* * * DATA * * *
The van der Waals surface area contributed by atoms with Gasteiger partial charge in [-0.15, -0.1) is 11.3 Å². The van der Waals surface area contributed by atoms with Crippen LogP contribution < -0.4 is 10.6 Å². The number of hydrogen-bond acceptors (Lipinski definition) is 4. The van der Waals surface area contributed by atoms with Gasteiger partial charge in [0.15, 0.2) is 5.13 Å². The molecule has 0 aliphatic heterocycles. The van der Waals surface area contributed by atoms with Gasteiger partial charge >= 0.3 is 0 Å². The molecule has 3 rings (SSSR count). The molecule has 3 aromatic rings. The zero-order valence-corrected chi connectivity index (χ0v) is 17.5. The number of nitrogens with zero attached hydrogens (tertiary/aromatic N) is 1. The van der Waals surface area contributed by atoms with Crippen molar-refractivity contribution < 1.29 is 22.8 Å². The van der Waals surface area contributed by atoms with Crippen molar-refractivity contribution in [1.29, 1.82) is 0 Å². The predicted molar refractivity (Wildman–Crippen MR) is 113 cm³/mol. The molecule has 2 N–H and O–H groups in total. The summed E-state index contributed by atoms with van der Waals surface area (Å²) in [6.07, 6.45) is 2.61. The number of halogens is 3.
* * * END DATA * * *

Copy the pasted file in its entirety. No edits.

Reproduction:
The van der Waals surface area contributed by atoms with Gasteiger partial charge in [-0.15, -0.1) is 11.3 Å². The van der Waals surface area contributed by atoms with Crippen LogP contribution < -0.4 is 10.6 Å². The number of hydrogen-bond acceptors (Lipinski definition) is 4. The van der Waals surface area contributed by atoms with Gasteiger partial charge in [0.15, 0.2) is 5.13 Å². The molecule has 0 aliphatic heterocycles. The van der Waals surface area contributed by atoms with Gasteiger partial charge >= 0.3 is 0 Å². The molecule has 3 rings (SSSR count). The molecule has 3 aromatic rings. The zero-order valence-corrected chi connectivity index (χ0v) is 17.5. The number of nitrogens with zero attached hydrogens (tertiary/aromatic N) is 1. The van der Waals surface area contributed by atoms with Crippen molar-refractivity contribution < 1.29 is 22.8 Å². The van der Waals surface area contributed by atoms with Crippen molar-refractivity contribution in [1.29, 1.82) is 0 Å². The predicted molar refractivity (Wildman–Crippen MR) is 113 cm³/mol. The molecule has 2 N–H and O–H groups in total. The summed E-state index contributed by atoms with van der Waals surface area (Å²) in [6.07, 6.45) is 2.61. The number of halogens is 3.